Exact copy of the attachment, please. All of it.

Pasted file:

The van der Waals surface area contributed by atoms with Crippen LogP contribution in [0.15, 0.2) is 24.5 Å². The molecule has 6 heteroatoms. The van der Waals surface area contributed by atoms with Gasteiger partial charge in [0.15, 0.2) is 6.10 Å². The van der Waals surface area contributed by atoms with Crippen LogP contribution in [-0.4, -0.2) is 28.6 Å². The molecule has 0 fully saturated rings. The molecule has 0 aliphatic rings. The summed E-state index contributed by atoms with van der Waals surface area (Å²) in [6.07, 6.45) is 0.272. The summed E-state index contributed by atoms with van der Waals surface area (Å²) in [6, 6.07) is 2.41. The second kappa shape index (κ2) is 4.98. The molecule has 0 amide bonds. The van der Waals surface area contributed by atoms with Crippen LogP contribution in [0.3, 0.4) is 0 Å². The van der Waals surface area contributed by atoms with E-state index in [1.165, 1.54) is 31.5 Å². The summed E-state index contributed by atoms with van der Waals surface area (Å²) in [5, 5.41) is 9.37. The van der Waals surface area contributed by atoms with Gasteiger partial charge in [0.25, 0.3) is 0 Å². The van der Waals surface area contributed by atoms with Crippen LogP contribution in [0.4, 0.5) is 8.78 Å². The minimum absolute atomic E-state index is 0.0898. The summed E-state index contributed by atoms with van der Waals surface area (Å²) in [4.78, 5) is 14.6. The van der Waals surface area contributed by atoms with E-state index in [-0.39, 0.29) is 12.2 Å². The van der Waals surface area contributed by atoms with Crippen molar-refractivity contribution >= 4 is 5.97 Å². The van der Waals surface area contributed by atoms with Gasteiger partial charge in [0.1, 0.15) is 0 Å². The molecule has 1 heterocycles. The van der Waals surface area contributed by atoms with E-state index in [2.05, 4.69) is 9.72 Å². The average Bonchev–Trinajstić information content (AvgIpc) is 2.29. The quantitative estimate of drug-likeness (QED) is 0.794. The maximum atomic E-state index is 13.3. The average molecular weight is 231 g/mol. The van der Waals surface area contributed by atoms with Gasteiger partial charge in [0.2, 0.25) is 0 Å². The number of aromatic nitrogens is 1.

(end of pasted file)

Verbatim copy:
The van der Waals surface area contributed by atoms with Crippen LogP contribution in [0.15, 0.2) is 24.5 Å². The molecule has 6 heteroatoms. The van der Waals surface area contributed by atoms with Gasteiger partial charge in [0.15, 0.2) is 6.10 Å². The van der Waals surface area contributed by atoms with Crippen LogP contribution in [-0.4, -0.2) is 28.6 Å². The molecule has 0 fully saturated rings. The molecule has 0 aliphatic rings. The summed E-state index contributed by atoms with van der Waals surface area (Å²) in [6.07, 6.45) is 0.272. The summed E-state index contributed by atoms with van der Waals surface area (Å²) in [6, 6.07) is 2.41. The second kappa shape index (κ2) is 4.98. The molecule has 0 amide bonds. The van der Waals surface area contributed by atoms with Crippen LogP contribution in [0.3, 0.4) is 0 Å². The van der Waals surface area contributed by atoms with E-state index in [1.165, 1.54) is 31.5 Å². The summed E-state index contributed by atoms with van der Waals surface area (Å²) in [5, 5.41) is 9.37. The van der Waals surface area contributed by atoms with Gasteiger partial charge in [0.25, 0.3) is 0 Å². The van der Waals surface area contributed by atoms with Crippen LogP contribution in [0.4, 0.5) is 8.78 Å². The minimum absolute atomic E-state index is 0.0898. The summed E-state index contributed by atoms with van der Waals surface area (Å²) in [4.78, 5) is 14.6. The van der Waals surface area contributed by atoms with E-state index in [-0.39, 0.29) is 12.2 Å². The van der Waals surface area contributed by atoms with Crippen molar-refractivity contribution >= 4 is 5.97 Å². The van der Waals surface area contributed by atoms with Gasteiger partial charge in [0.1, 0.15) is 0 Å². The molecule has 1 heterocycles. The van der Waals surface area contributed by atoms with E-state index in [2.05, 4.69) is 9.72 Å². The average Bonchev–Trinajstić information content (AvgIpc) is 2.29. The quantitative estimate of drug-likeness (QED) is 0.794. The maximum atomic E-state index is 13.3. The average molecular weight is 231 g/mol. The van der Waals surface area contributed by atoms with Gasteiger partial charge in [0.2, 0.25) is 0 Å². The number of aromatic nitrogens is 1.